New security strategy to call China 'strategic competitor,' lay out strategic aims

President Donald Trump speaks to reporters at the White House on Saturday.

(CNN)President Trump will unveil his administration's National Security Strategy on Monday, laying out its objectives and how it views various threats.

According to officials who briefed reporters Sunday, the strategy -- a congressionally mandated document -- identifies four national interests: protecting the homeland, advancing American prosperity, preserving peace through strength and pushing American influence by new approaches to development.
The President will discuss the strategy during a speech Monday afternoon in Washington.
Repeating the emphasis Trump laid out on the campaign trail of "America First," the officials described a similar aim for this strategy, in which America's economic prosperity is the key objective.
    One emphasis in the document is on China, a country in which the United States is juggling various interests. While the Trump administration has complained about the trade imbalance with China, the White House also has been putting pressure on Beijing to limit its trade with North Korea.
    "The strategy refers to China as a strategic competitor ... China is effectively across the political, economic, military and informational domain in ways probably not duplicated by our other competitors," one official said.
    "We know that we need China, to work with them, and to continue to work with them on the DPRK (Democratic People's Republic of Korea, or North Korea) problem. It's not mutually exclusive. We're working together to cooperate at the same time acknowledging that competition exists as well."
    Senior administration officials said "revisionist powers" that are trying to create a world that is in conflict with American values is one of the big threats, citing China's action in the South China Sea and very briefly mentioning Russia's involvement in Ukraine and Georgia.
    Asked to define what they mean about revisionist powers and how central Russia was to this policy vision, one official said, "The nature of competition doesn't mean that you don't also cooperate, and we're clear throughout this document -- revisionist basically means, how is it seeking to change the status quo? So most people would argue that Russia's invasion of Ukraine, Georgia -- those activities sought to change the status quo in Europe -- in generally not a positive reaction or a peaceful direction."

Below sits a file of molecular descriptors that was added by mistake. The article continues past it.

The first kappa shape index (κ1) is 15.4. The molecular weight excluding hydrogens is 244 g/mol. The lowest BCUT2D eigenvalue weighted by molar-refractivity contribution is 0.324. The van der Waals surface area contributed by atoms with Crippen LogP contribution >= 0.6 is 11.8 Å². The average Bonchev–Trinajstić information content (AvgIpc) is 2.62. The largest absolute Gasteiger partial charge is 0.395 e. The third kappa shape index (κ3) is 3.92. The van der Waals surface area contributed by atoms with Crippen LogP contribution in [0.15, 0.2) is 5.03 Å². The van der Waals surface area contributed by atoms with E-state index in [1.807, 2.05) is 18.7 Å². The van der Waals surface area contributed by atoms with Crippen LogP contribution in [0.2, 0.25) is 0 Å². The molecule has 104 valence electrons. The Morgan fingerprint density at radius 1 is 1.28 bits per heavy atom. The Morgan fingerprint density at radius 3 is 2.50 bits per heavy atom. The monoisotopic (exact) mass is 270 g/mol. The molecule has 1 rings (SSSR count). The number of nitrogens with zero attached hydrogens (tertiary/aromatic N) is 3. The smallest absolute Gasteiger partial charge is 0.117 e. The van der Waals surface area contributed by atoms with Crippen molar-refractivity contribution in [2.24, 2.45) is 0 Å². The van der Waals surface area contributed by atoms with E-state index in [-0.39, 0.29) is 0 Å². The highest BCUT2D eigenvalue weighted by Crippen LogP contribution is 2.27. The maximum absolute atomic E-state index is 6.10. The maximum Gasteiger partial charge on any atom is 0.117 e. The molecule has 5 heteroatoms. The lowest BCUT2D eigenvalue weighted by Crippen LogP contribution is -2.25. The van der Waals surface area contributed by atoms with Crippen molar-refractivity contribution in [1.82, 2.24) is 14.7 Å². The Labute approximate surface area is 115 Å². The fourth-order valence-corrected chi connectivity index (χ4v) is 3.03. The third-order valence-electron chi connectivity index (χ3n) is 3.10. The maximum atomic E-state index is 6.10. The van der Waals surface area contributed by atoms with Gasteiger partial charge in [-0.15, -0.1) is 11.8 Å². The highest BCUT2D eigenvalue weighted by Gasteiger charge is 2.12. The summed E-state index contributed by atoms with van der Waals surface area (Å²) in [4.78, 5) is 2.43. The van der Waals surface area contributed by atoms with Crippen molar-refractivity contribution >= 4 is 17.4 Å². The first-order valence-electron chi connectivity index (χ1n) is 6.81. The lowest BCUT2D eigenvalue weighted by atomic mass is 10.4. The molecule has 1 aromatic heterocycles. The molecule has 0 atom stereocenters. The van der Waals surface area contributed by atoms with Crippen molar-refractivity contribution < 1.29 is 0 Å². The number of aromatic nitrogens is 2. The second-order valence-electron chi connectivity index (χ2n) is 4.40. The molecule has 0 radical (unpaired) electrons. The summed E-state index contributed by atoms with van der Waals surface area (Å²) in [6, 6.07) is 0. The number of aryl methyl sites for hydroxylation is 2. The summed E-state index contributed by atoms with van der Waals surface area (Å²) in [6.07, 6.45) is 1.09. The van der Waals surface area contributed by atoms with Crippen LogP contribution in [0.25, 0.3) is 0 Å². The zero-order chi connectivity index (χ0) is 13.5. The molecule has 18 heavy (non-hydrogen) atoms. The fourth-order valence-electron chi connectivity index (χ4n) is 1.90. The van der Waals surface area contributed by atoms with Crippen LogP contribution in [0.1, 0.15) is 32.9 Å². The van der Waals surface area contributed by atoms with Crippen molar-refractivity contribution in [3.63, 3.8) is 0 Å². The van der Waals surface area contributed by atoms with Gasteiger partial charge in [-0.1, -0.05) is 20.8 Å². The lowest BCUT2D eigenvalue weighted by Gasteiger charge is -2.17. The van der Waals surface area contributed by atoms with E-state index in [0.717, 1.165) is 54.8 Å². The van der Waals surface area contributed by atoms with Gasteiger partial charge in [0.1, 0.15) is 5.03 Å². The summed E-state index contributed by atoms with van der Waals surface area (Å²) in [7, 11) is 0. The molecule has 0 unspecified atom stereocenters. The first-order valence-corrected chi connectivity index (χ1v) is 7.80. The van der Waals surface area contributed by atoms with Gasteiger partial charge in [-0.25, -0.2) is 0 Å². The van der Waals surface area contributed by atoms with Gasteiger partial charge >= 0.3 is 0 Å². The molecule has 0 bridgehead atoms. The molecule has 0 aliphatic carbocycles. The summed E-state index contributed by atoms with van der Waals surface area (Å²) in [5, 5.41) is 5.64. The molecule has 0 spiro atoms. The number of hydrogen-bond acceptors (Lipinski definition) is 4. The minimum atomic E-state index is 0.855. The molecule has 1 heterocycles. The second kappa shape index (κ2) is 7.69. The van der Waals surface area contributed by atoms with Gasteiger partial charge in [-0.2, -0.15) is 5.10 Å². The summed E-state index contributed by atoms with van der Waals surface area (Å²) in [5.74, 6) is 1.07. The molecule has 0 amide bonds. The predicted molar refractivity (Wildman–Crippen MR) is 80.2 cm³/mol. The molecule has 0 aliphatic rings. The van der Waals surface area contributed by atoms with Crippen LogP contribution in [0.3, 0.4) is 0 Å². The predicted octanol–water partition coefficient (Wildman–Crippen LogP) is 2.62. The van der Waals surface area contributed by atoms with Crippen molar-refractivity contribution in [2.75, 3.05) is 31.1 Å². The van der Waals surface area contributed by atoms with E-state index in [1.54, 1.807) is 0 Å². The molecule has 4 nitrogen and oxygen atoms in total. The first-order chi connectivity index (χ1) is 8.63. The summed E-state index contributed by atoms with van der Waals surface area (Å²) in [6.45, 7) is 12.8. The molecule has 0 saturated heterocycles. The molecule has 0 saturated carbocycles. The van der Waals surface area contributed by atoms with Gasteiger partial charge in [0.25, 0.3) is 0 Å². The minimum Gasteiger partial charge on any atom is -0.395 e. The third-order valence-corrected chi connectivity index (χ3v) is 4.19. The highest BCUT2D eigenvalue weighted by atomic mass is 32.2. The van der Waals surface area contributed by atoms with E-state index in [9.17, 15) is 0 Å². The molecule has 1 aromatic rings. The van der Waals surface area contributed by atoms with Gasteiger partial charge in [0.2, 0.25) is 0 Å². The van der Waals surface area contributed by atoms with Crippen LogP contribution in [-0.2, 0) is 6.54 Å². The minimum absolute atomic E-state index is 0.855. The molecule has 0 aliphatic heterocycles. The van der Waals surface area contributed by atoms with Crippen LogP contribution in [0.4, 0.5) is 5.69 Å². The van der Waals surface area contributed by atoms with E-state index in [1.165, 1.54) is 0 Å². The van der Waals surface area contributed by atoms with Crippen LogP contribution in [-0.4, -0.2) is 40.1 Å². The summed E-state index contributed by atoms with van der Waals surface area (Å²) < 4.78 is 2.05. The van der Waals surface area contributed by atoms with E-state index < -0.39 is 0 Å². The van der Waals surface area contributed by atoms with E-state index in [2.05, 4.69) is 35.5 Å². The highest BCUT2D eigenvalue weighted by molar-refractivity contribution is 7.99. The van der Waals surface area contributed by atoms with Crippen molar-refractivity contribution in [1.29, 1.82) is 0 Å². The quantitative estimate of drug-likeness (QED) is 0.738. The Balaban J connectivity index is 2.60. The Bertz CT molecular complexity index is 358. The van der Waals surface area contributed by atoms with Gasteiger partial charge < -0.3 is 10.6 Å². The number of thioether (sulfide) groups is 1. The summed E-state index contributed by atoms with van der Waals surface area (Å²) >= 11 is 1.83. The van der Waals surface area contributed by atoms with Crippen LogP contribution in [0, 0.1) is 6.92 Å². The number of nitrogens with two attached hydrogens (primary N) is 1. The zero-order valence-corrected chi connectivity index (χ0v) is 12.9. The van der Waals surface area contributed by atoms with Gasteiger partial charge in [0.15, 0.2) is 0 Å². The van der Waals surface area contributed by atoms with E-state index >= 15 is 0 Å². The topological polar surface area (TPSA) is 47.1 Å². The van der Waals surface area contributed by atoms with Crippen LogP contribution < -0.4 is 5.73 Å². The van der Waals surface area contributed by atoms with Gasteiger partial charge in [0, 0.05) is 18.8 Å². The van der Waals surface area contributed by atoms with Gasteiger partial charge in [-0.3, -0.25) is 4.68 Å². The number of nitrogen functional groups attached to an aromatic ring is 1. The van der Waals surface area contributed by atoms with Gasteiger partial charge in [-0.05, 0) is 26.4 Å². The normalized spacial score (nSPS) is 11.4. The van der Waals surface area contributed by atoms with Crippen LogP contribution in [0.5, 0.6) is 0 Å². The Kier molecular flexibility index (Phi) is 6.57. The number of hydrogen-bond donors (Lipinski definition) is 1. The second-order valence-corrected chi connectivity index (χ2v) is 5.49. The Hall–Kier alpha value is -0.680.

The officials were also asked whether the document makes reference to election security.
    The question was not directly answered but an official said, "We talk about how our adversaries have always -- especially for the past few years -- used information warfare, political warfare: China, Russia, jihadist terrorists have used the web to great effect. These are trends that have only been increasing and getting more troublesome and we talk about the need for Americans to be engaged and to ensure the resilience of our democracy."
    On how the new strategy might affect cooperation with Russia, the officials cited Sunday's phone call between Russian President Vladimir Putin and Trump as well as efforts to combat ISIS.
    "You will see a lot of areas where our interests either just don't align or directly conflict. I think we're certainly better off right now than we were several months ago when both the Secretary of State and the president remarked that the relationship seemed to be at a low point," an official said.
    Regarding climate change, it is "not identified as a national security threat, but climate and the importance of the environment and environmental stewardship are discussed," one official said.
    There are mentions, the officials said of trade throughout the strategy document with an aim of what they said was free and fair trade -- as the administration has pulled out of the Trans-Pacific Partnership agreement and is renegotiating the North American Free Trade Agreement with Mexico and Canada.